The letter itself may be a dying art but essays and memoir written in letter format are very much alive and working hard in personal narrative. Memoirs like Ta-Nehisi Coates’ “Between the World and Me,” Eve Ensler’s “Apology” and essays by James Baldwin, Virginia Woolf and Selah Shah allow the writer to get personal, intimate and to the point directly and swiftly – in summary fashion – with a “you-me” or “me-you” structure. The episolatory essay or memoir can tell its story via letter or letters, diary entry, news story, historic document, transcript or social media chat and relies on a variety of lengths and tenses. We’ll look at sections of memoir and essays that represent the elasticity of this word form that can offer shape and structure solutions for works-in-progress.
About Ellen Blum Barish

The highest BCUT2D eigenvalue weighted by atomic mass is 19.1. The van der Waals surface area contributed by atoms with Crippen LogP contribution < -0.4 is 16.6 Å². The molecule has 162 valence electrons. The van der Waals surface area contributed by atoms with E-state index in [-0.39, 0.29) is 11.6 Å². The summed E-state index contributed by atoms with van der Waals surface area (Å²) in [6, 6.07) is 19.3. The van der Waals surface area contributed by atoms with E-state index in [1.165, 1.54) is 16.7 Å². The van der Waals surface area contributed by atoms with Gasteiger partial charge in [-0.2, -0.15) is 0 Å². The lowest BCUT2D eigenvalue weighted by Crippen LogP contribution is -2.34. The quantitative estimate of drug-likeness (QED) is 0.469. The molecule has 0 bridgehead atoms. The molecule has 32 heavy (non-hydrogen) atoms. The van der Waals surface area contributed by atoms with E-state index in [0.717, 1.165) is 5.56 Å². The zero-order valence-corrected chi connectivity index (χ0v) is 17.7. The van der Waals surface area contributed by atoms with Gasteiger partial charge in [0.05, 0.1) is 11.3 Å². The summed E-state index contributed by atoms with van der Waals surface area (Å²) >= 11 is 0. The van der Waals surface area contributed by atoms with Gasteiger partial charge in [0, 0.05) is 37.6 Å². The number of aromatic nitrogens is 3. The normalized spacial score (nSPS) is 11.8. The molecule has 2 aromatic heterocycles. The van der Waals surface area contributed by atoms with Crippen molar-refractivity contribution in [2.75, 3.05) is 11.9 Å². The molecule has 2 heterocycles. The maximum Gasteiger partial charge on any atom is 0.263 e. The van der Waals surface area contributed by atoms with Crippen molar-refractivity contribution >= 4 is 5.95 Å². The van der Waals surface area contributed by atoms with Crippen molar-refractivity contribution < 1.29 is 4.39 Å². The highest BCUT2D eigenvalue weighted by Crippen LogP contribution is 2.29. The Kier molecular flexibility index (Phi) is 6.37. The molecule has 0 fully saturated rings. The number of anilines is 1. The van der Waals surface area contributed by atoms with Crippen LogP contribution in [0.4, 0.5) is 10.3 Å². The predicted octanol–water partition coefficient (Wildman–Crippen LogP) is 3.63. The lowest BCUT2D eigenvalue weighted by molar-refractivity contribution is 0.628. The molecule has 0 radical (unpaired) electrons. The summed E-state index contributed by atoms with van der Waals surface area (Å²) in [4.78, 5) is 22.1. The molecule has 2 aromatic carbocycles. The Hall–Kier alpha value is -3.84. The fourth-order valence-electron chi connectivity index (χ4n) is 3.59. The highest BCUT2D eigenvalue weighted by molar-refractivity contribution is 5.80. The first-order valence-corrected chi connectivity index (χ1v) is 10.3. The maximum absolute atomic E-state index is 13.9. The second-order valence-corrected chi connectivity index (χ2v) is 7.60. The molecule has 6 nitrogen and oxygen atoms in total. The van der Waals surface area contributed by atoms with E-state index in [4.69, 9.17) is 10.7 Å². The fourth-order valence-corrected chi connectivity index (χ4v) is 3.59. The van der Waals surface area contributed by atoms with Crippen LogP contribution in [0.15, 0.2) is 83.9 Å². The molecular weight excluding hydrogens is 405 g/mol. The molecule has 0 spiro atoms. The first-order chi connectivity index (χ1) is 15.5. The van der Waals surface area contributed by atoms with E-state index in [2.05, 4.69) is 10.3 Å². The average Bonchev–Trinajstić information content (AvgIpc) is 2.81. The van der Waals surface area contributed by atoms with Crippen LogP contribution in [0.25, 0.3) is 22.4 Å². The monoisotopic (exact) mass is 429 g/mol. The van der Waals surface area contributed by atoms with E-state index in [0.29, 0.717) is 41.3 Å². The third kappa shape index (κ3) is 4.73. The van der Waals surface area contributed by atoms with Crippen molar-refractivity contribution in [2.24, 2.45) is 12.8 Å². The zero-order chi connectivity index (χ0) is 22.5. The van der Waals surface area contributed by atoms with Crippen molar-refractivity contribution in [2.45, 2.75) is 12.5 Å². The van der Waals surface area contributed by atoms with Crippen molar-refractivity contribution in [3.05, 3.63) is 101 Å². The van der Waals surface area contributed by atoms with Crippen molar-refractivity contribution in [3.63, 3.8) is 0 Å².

Ellen Blum Barish is author of the essay collection, Views from the Home Office Window, and just completed a memoir now being represented by an agent. She is the editor of Thread: A Literary Publication, which earned two notables in Best American Essays and Stitch, a monthly publication of 100-word essays. Her essays and personal stories have been published in The Chicago Tribune, Tablet, Brevity’s Blog, Full Grown People, Literary Mama, aired on WBEZ Public Radio and have been told at numerous Chicago storytelling events. She teaches writing at Northwestern University where she received a master’s in journalism. Ellen works privately with individuals on a variety of writing projects through her workshops and coaching and was awarded the 2018 Award for Individual Artistic Excellence by the Skokie Arts Commission. For more about Ellen, go to www.ellenblumbarish.com.
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